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[Client Values; Actual values in
|14501500 HP Hit Points|
|48.68/50.5649.1/53.9 t Weight Limit|
- Commander (Radio Operator)
|650700 hp Engine Power|
|38/15 km/h Speed Limit|
|2730 deg/s Traverse|
|13.3514.26 hp/t Power/Wt Ratio|
|110/90/60 mm Hull Armor|
|175/120/100249/172/100 mm Turret Armor|
|390/390/530390/390/530 HP Damage|
|175/217/61225/265/68 mm Penetration|
|r/m 4.08 r/m 4.51 Rate of Fire|
See here, here, or here for more information.
See here, here, or here for more information.
See here, here, or here for more information.
See here, here, or here for more information.
▲1758.9 Damage Per Minute
With 50% Crew: 0.57 m
With 50% Crew: 0.496 m
|s 3.4 s 3.4 Aim time|
|2826 deg/s Turret Traverse|
|360° Gun Arc|
|-5°/+23°-5°/+23° Elevation Arc|
|2828 rounds Ammo Capacity|
|1512 % Chance of Fire|
|m 330 m 350 View Range|
|m 440 m 730 Signal Range|
- Stationary: 7.1%
- When Moving: 3.7%
- When Firing: 1.4%
- On Hard Ground: 0.96
- On Medium Ground: 1.34
- On Soft Ground: 2.01
Dispersion Change Values
- Turret Contribution
- Rotation: 0.08
- Shot Recoil: 2.88
- Suspension Contribution
- Acceleration: 0.2
- Turning: 0.2
With 100% Crew
Mass production of the vehicle started in May 1945. On September 7,1945, IS-3 tanks took part in the Allied Victory Parade through Berlin. A total of 1170 vehicles were manufactured by the end of 1946, when production was canceled. From 1948 through the late 1950s, the tanks underwent a number of modernization refits.
The IS-3 has more agility and speed than the German Pz.Kpfw. Tiger II, and finds itself at home engaging in close-quarters combat. While the frontal hull armor is not as thick as its German counterpart, it more than makes up for as it is sloped and the tank is agile enough to use it effectively. The front of its upgraded turret is also very well armored and has small weak points, making it difficult to penetrate. However, it cannot use this to hull down in common locations because the tank has a low profile and lacks gun depression. Instead, use rises in the ground to engineer yourself extra gun depression, or hull down behind the wrecks of enemy tanks. Another technique the IS-3 excels at is reverse sidescraping; the act of showing its side armor at an extreme angle by parking its back up against hard cover; as the front-mounted turret limits exposure from doing so. However, due to the low profile of the tank, the turret roof or engine deck can often be penetrated in this position. In addition, the IS-3 cannot use classic sidescraping techniques due to its pike nose negating the sloping of the frontal armour and forward mounted turret; doing so only exposes the already thin frontal hull at a flatter angle. Despite this, the IS-3 is a devastating tank up front when it is equipped with its top gun, boasting solid alpha damage and high penetration.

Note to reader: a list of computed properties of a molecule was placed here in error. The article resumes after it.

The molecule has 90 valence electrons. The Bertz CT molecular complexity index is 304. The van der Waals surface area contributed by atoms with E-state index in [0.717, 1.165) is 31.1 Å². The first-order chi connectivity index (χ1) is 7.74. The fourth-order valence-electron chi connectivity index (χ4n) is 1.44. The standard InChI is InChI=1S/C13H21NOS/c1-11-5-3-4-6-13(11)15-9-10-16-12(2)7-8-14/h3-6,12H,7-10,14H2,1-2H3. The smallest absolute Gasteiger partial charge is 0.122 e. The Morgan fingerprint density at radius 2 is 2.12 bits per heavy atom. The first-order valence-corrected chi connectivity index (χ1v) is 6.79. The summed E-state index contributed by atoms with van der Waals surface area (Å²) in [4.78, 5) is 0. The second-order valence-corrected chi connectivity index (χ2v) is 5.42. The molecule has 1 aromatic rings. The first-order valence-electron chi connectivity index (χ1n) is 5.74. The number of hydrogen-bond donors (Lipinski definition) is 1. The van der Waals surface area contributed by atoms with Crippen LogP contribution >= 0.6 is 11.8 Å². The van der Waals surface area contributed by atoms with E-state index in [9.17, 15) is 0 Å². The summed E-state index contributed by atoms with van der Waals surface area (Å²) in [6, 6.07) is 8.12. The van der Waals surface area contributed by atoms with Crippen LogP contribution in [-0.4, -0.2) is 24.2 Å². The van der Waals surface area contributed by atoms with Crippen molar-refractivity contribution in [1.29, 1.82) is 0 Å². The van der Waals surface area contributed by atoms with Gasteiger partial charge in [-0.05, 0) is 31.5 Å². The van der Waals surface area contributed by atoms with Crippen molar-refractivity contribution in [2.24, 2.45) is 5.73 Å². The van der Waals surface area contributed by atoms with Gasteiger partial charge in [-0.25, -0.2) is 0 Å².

The IS-3 leads to the T-10.
Modules / Available Equipment and Consumables
|Turret||Turret Armor (front/sides/rear)
|Turret Traverse Speed
|Chance of Fire on Impact
Pros and Cons
- Very tough frontal turret armor. Excellent spaced & internally angled side armor, great at reverse sidescraping
- Good mobility & low profile for a heavy tank. Pike frontal armor can give surprising bounces
- Excellent top gun - high alpha damage with good penetration, gun handling and accuracy
- Tracks on the front hull count as 20mm of armor, bringing effective armor in certain areas up from ~190 to ~230
- Low profile means that face hugging and side hugging Japanese and German heavies can prevent them from hitting you
- Cannot angle its front armour or face-hug well, due to pike nose and thin plate above the gun.
- Ammo rack can be damaged by frontal hits. (Only in the shoulders)
- Poor gun depression and aim time.
- Noticeably poor view range.
- Low dpm; often out gunned when enemy rushes.
Low profile, sloped armor, mobility and alpha damage make this tank very useful in all situations, particularly in urban and close-range combat. At this tier the once-fearsome 122 mm D-25T bounces off enemy armor more frequently, so try to get side shots when you can until you can research the BL-9. The upgraded BL-9 gun wreaks havoc on tier 9 tanks and below, boasting very high alpha and penetration for its class but lacking in the fire rate department. The Gun Laying Drive and Vertical Stabilizer are reasonably effective, although the usefulness of these are eclipsed by that of the Gun Rammer and Vents. Due to the horrible accuracy and aim time of the IS-3, taking more than the occasional potshot beyond 300m is not recommended. However, the excellent on-the-move gun handling allows it to snap shots without aiming them at close range. Angled properly, the IS-3's armor will consistently bounce shots from other tier 8's and below, especially from the front. Whilst the front plate is only ~190mm thick in effectiveness, it requires no angling at all, allowing you to charge enemies down to deny them effective shots at you. Be careful at close range, however, as the center turret roof panel is extremely prone to being overmatched, especially against taller tanks, which most heavy tanks you face are.